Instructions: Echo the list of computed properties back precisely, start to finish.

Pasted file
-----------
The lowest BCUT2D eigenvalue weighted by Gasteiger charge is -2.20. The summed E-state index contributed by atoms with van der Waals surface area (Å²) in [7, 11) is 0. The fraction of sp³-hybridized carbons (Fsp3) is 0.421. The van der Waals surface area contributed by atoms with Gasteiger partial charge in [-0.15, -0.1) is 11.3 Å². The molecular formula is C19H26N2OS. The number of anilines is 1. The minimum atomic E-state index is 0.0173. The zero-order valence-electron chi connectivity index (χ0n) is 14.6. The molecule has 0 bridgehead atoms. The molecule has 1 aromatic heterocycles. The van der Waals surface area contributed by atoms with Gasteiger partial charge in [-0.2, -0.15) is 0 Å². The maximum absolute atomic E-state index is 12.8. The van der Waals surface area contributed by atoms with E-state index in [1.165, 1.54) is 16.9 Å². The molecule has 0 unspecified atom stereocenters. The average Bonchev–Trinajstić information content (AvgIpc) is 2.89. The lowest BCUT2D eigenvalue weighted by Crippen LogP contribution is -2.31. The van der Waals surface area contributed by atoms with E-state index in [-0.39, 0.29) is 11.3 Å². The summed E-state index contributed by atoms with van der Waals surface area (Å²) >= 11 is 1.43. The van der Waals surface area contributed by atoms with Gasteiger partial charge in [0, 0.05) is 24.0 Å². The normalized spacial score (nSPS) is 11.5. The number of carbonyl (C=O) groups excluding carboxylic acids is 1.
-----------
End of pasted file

The lowest BCUT2D eigenvalue weighted by Gasteiger charge is -2.20. The summed E-state index contributed by atoms with van der Waals surface area (Å²) in [7, 11) is 0. The fraction of sp³-hybridized carbons (Fsp3) is 0.421. The van der Waals surface area contributed by atoms with Gasteiger partial charge in [-0.15, -0.1) is 11.3 Å². The molecular formula is C19H26N2OS. The number of anilines is 1. The minimum atomic E-state index is 0.0173. The zero-order valence-electron chi connectivity index (χ0n) is 14.6. The molecule has 0 bridgehead atoms. The molecule has 1 aromatic heterocycles. The van der Waals surface area contributed by atoms with Gasteiger partial charge in [-0.2, -0.15) is 0 Å². The maximum absolute atomic E-state index is 12.8. The van der Waals surface area contributed by atoms with E-state index in [1.165, 1.54) is 16.9 Å². The molecule has 0 unspecified atom stereocenters. The average Bonchev–Trinajstić information content (AvgIpc) is 2.89. The lowest BCUT2D eigenvalue weighted by Crippen LogP contribution is -2.31. The van der Waals surface area contributed by atoms with E-state index in [-0.39, 0.29) is 11.3 Å². The summed E-state index contributed by atoms with van der Waals surface area (Å²) >= 11 is 1.43. The van der Waals surface area contributed by atoms with Gasteiger partial charge in [0, 0.05) is 24.0 Å². The normalized spacial score (nSPS) is 11.5. The number of carbonyl (C=O) groups excluding carboxylic acids is 1.